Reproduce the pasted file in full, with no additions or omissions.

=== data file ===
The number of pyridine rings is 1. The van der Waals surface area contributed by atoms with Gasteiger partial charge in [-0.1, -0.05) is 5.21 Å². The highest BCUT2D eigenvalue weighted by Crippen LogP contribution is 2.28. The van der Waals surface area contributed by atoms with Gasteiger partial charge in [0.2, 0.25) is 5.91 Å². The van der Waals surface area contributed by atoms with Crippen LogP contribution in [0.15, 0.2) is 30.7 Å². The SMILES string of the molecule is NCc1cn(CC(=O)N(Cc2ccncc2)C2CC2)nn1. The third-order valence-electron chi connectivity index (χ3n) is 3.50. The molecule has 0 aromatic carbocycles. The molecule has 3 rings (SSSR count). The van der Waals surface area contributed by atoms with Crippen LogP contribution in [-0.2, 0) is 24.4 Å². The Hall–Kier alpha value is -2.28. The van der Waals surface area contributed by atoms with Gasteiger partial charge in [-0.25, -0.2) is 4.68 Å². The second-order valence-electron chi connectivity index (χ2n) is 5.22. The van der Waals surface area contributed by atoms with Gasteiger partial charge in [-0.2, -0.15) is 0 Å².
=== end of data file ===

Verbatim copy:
The number of pyridine rings is 1. The van der Waals surface area contributed by atoms with Gasteiger partial charge in [-0.1, -0.05) is 5.21 Å². The highest BCUT2D eigenvalue weighted by Crippen LogP contribution is 2.28. The van der Waals surface area contributed by atoms with Gasteiger partial charge in [0.2, 0.25) is 5.91 Å². The van der Waals surface area contributed by atoms with Crippen LogP contribution in [0.15, 0.2) is 30.7 Å². The SMILES string of the molecule is NCc1cn(CC(=O)N(Cc2ccncc2)C2CC2)nn1. The third-order valence-electron chi connectivity index (χ3n) is 3.50. The molecule has 0 aromatic carbocycles. The molecule has 3 rings (SSSR count). The van der Waals surface area contributed by atoms with Crippen LogP contribution in [-0.2, 0) is 24.4 Å². The Hall–Kier alpha value is -2.28. The van der Waals surface area contributed by atoms with Gasteiger partial charge in [-0.25, -0.2) is 4.68 Å². The second-order valence-electron chi connectivity index (χ2n) is 5.22. The van der Waals surface area contributed by atoms with Gasteiger partial charge in [-0.2, -0.15) is 0 Å².